Fotokiosk: Hedge branch

An almost unremarkable hedge branch


Camera + lens: Minolta 9000 AF + Minolta AF 100mm Macro f2.8
Film: KODAK 100T-MAX
Development + scan: Charlie Engel Lab 2.0

New on the blog: Bilingual in a more elegant way and emoji reactions

In my monthly recap December 2023 I wrote about how I fiddled around with the blog. I was at the very beginning. Plugins were selected but no end was in sight in terms of implementation. After about a month, things did happen.


  • Fiddling I was to get a more elegant solution for having my blog bilingual.
  • Fiddling II was to get a Like-button, so to speak.

How far have I got and which experience have I done?

Fiddling I - More elegant implementation of bilingualism

Up to now

The german text was at the top and the english text at the bottom in a blog post. Only the german text was shown on the blog's homepage. You had to use the read more-tag, which I elegantly labelled "Go to english version", to get to the whole post and would landed directly at the english text.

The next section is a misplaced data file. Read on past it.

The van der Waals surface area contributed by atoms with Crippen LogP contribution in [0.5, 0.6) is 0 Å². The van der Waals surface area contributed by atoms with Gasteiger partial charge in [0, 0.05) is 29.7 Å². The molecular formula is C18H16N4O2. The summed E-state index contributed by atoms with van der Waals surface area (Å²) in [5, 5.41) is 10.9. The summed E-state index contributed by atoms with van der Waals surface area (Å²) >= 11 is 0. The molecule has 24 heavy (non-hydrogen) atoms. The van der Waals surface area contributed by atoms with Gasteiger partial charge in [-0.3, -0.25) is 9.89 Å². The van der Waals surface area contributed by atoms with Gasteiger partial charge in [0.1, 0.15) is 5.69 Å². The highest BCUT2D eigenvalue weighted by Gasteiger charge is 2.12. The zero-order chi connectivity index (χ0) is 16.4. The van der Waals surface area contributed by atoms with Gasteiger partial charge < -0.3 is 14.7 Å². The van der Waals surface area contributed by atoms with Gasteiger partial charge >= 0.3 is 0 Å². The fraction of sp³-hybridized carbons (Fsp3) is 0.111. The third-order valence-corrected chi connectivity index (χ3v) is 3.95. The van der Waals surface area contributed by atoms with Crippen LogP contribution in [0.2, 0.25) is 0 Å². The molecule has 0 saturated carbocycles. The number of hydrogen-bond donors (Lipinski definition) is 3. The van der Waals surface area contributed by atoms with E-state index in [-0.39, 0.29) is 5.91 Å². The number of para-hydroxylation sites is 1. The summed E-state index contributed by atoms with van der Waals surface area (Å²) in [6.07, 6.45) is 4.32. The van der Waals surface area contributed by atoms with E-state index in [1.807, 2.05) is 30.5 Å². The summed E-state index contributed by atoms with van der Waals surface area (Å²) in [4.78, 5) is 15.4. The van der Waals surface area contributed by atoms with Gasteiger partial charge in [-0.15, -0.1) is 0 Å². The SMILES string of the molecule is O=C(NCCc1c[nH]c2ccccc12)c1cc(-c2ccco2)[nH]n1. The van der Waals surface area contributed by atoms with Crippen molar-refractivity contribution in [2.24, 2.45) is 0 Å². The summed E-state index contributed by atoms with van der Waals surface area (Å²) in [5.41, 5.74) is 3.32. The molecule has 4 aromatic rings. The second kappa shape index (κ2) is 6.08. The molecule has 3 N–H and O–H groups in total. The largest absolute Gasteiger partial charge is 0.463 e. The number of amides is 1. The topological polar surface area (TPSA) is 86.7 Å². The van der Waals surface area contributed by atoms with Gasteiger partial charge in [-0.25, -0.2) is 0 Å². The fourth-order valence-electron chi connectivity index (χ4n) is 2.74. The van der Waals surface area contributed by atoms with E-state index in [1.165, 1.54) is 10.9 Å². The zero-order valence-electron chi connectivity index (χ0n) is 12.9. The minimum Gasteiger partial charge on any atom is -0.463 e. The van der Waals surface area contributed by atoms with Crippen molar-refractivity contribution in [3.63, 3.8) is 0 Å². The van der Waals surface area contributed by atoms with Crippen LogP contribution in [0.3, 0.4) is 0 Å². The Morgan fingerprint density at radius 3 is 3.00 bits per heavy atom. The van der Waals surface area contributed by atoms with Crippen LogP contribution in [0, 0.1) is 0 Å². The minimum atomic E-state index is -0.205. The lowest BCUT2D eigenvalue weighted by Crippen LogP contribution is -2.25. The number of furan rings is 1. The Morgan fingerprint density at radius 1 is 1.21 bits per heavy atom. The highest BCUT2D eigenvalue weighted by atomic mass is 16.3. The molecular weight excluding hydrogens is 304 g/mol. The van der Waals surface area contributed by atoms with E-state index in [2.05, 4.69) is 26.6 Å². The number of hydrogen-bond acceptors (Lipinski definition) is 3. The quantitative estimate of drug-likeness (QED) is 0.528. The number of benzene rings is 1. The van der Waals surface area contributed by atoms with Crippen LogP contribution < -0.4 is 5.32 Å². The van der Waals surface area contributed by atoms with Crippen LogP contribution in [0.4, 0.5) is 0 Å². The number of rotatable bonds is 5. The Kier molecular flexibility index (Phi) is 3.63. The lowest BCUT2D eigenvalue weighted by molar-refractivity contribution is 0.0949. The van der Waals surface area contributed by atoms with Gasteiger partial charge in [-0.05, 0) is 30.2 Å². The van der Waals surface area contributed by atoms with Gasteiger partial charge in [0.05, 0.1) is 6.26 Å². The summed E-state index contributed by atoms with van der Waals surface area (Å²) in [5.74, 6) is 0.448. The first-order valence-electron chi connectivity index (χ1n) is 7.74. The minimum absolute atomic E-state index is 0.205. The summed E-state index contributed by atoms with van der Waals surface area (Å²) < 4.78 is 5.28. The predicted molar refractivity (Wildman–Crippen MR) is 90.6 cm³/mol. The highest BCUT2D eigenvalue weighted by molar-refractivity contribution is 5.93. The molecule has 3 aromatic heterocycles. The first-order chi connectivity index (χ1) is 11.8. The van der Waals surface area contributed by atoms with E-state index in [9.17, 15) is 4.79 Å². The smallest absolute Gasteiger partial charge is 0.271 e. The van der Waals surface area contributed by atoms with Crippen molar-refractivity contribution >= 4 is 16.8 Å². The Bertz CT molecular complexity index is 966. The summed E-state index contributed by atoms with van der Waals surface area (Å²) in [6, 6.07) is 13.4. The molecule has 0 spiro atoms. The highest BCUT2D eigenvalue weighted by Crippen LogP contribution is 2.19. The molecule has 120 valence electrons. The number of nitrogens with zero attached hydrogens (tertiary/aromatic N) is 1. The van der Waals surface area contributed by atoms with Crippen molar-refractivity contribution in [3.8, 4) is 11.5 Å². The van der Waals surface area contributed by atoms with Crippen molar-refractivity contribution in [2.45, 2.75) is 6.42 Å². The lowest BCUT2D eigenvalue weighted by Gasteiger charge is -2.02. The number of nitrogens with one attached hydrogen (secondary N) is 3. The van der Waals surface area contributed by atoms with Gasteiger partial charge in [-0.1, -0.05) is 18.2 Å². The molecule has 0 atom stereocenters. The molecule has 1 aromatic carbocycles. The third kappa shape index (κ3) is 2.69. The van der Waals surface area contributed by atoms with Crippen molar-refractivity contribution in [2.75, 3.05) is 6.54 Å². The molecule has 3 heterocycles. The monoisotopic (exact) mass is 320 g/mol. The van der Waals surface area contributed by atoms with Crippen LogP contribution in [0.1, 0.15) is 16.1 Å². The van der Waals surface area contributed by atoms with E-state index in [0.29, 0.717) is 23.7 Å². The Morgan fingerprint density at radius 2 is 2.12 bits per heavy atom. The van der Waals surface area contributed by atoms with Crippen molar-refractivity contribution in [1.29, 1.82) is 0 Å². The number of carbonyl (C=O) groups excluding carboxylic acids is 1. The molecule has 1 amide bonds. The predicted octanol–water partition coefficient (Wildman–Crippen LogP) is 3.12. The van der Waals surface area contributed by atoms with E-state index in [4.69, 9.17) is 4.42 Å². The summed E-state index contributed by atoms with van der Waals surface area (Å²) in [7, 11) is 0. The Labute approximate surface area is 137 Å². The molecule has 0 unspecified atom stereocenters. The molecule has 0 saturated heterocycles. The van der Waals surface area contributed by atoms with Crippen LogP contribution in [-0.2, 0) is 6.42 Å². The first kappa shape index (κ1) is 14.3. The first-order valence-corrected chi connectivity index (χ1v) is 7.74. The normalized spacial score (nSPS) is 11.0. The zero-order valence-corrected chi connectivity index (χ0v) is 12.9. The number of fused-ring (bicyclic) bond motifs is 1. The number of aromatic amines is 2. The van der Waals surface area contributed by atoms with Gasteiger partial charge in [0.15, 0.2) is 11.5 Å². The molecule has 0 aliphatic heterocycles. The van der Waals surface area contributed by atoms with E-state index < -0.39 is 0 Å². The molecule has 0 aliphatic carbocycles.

The entire page should be written and displayed in one language. A button should be used to switch from one to the other language.


I have decided in favour of the plugin TranslatePress .

Before that, I came across Polylang and have tried it out as well. However, I didn't quite like this tool because it effectively creates a new page per post. As a result, previous comments were available on the german page (which is the source page) but not on the english one. I didn't like that. This is different with TranslatePress and somehow the english page/version is converted differently. The german text is replaced with the english text but the overall structure of the german page is retained (What the technical difference is? - idk).